Achenbach: Industry Cup reflects affection for game
IRVINE, Calif. -- TaylorMade won Golfweek's Industry Cup, the event that attracts four-person teams from across the golf industry, but the essence of this event at Oak Creek Golf Club went far beyond the competition.
Just look at what today's golf companies have done.
These companies are in business to make money, but they also make it their business to benefit the game by adding to the fun and enjoyment.
PHOTOS: Industry Cup, Final round
A look at final-round action at the Oak Creek GC in Irvine, Calif.
Basic golf equipment – clubs, shafts, balls and grips – has never been better. This stuff really works. Furthermore, it is designed and configured by a collection of engineers and craftsmen with a deep affection for the game.
Anyone who has listened to Stephanie Bezilla, director of metalwood engineering for Titleist, has witnessed the passion. She can quickly articulate the love of sport and the lure of golf – emotional content within the scientific framework of golf club design.
Bezilla is a regular player at the Industry Cup. The golf manufacturers take this tournament very seriously. Many of the companies hold qualifying events. They often name captains, such as Brian Bazzel of TaylorMade and Chris McGinley of Titleist.
This year's Industry Cup gathering was noteworthy because two widely known industry leaders, TaylorMade chief executive Mark King and Cobra Puma Golf president Bob Philion, took the time to play.
"It's important that we have the same feelings for golf that our customers have," King said. "They're crazy about golf, we're crazy about golf."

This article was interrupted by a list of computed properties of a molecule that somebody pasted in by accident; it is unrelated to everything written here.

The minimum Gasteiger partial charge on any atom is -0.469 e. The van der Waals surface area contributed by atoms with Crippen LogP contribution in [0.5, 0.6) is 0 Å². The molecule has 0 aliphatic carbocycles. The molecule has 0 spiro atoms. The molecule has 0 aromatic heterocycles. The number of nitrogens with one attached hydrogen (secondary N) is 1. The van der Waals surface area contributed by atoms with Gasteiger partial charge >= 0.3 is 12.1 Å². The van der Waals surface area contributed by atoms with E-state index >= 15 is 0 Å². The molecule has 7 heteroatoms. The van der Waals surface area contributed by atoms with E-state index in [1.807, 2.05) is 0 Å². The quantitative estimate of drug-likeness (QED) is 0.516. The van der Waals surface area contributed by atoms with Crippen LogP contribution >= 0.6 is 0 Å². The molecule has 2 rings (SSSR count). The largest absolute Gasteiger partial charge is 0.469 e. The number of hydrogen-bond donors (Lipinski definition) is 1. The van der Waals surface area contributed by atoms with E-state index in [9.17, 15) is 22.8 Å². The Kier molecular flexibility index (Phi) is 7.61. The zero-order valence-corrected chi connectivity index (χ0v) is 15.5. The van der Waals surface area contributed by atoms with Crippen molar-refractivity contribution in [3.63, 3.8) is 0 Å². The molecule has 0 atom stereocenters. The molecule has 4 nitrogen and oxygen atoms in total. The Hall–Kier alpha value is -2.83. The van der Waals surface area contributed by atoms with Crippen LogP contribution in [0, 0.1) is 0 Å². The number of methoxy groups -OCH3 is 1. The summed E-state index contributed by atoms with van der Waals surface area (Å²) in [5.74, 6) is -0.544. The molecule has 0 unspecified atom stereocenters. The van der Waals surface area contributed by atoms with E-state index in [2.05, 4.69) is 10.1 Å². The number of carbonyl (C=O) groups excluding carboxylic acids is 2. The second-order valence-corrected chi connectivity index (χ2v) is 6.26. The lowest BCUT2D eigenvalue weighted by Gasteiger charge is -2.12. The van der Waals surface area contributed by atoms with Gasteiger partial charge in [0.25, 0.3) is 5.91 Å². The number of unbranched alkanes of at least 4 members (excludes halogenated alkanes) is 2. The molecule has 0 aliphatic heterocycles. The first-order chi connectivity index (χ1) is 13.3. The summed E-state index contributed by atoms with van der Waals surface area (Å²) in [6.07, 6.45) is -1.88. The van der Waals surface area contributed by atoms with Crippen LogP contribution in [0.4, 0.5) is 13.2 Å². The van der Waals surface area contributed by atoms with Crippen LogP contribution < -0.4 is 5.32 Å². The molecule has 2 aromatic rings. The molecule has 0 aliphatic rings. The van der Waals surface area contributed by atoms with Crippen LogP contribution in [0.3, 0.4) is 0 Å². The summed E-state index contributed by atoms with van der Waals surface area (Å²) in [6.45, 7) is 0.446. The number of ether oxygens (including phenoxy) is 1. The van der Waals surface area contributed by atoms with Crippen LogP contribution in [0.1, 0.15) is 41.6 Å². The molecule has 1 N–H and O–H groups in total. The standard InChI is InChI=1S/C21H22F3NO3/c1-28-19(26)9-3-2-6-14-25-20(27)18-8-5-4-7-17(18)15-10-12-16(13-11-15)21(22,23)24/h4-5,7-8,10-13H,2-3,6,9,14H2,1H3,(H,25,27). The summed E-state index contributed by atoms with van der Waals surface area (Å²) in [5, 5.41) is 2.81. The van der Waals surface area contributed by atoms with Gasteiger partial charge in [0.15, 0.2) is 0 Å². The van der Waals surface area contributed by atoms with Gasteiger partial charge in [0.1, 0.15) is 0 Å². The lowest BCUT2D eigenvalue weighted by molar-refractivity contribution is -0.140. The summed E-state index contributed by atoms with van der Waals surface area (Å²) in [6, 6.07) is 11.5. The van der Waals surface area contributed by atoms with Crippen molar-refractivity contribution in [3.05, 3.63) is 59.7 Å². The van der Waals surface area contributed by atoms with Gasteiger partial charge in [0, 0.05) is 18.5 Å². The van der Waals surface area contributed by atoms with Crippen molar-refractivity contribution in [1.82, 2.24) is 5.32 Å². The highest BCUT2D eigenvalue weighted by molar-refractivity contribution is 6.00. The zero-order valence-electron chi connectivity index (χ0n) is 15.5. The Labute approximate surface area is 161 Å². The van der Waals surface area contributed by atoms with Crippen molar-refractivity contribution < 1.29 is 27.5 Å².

As much as all these companies are rivals, they remain united in their fascination with golf. As the sport goes, so goes the growth of the golf industry.
TaylorMade's winning team included Greg Cesario, Frank Firman, Pete Roberts and Joe Ryon. The 36-hole gross competition includes four nine-hole formats.
PHOTOS: Industry Cup, Long Drive Contest
A look at the Long Drive competition on Saturday at the Industry Cup in Irvine, Calif.
The first three are shambles, better-ball and Pinehurst. The final nine usually determines the winner, because every team must count its three lowest nine-hole scores. Ryon, a research analyst, led the winners with a 4-under 32 on the last nine.
Apart from the tournament, a long-drive contest was added this year. The winner was 150-pound Titleist research engineer Grant Martens, who was transformed into some kind of Incredible Hulk before hitting three consecutive drives of 312, 313 and 314 yards in cold conditions.
No, those yardages are not manipulated. While being required to hit the elusive 10th fairway at Oak Creek, Martens increased his distance by one yard on each ball.
Besides Martens, the only other player to hit three consecutive balls in the fairway was Roger Teat of Cobra Puma. A match-play format was used, and each player counted only his longest drive in each round.
Watching with a bemused smile was Pat Dempsey, a tour rep for the UST Mamiya shaft company. Dempsey, 57, is a four-time world long drive champion but was not allowed to compete because of his unusual credentials.
That didn't stop UST Mamiya's Mike Guerrette from using one of the Dempsey's drivers, although Guerrette fell out in the first round.
Oak Creek, host of the industry Cup for the first time, is an unusual public facility. Although located in the heart of Irvine, it has no houses or structures on the property. It is shielded from busy Southern California by hills and hollows and trees strategically placed by architect Tom Fazio.